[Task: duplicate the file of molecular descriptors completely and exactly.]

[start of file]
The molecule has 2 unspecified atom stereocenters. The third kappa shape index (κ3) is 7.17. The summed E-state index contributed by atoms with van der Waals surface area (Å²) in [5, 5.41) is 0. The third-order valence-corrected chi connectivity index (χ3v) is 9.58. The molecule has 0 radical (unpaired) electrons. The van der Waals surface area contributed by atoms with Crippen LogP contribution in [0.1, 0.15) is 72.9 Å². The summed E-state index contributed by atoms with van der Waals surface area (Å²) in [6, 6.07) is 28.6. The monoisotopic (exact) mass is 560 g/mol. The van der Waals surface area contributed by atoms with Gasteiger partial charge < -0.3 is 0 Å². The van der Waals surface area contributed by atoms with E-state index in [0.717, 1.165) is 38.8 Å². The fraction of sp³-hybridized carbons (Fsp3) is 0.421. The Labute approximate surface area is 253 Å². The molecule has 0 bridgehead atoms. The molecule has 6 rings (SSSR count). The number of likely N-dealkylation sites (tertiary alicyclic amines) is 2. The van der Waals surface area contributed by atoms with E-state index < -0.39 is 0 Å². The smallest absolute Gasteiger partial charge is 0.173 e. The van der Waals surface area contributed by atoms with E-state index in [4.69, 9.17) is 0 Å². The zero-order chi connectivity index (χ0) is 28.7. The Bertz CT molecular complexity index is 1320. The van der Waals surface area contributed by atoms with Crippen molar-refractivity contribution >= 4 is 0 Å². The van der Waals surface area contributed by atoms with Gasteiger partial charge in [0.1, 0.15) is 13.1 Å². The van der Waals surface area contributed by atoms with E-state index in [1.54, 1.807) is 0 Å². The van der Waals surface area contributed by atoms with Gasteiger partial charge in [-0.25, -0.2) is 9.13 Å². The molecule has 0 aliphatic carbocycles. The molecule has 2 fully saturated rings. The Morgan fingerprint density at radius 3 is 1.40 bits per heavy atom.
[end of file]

The molecule has 2 unspecified atom stereocenters. The third kappa shape index (κ3) is 7.17. The summed E-state index contributed by atoms with van der Waals surface area (Å²) in [5, 5.41) is 0. The third-order valence-corrected chi connectivity index (χ3v) is 9.58. The molecule has 0 radical (unpaired) electrons. The van der Waals surface area contributed by atoms with Crippen LogP contribution in [0.1, 0.15) is 72.9 Å². The summed E-state index contributed by atoms with van der Waals surface area (Å²) in [6, 6.07) is 28.6. The monoisotopic (exact) mass is 560 g/mol. The van der Waals surface area contributed by atoms with Gasteiger partial charge < -0.3 is 0 Å². The van der Waals surface area contributed by atoms with E-state index in [0.717, 1.165) is 38.8 Å². The fraction of sp³-hybridized carbons (Fsp3) is 0.421. The Labute approximate surface area is 253 Å². The molecule has 0 bridgehead atoms. The molecule has 6 rings (SSSR count). The number of likely N-dealkylation sites (tertiary alicyclic amines) is 2. The van der Waals surface area contributed by atoms with E-state index < -0.39 is 0 Å². The smallest absolute Gasteiger partial charge is 0.173 e. The van der Waals surface area contributed by atoms with E-state index in [4.69, 9.17) is 0 Å². The zero-order chi connectivity index (χ0) is 28.7. The Bertz CT molecular complexity index is 1320. The van der Waals surface area contributed by atoms with Crippen molar-refractivity contribution >= 4 is 0 Å². The van der Waals surface area contributed by atoms with Gasteiger partial charge in [0.1, 0.15) is 13.1 Å². The van der Waals surface area contributed by atoms with E-state index in [1.54, 1.807) is 0 Å². The van der Waals surface area contributed by atoms with Gasteiger partial charge in [-0.25, -0.2) is 9.13 Å². The molecule has 0 aliphatic carbocycles. The molecule has 2 fully saturated rings. The Morgan fingerprint density at radius 3 is 1.40 bits per heavy atom.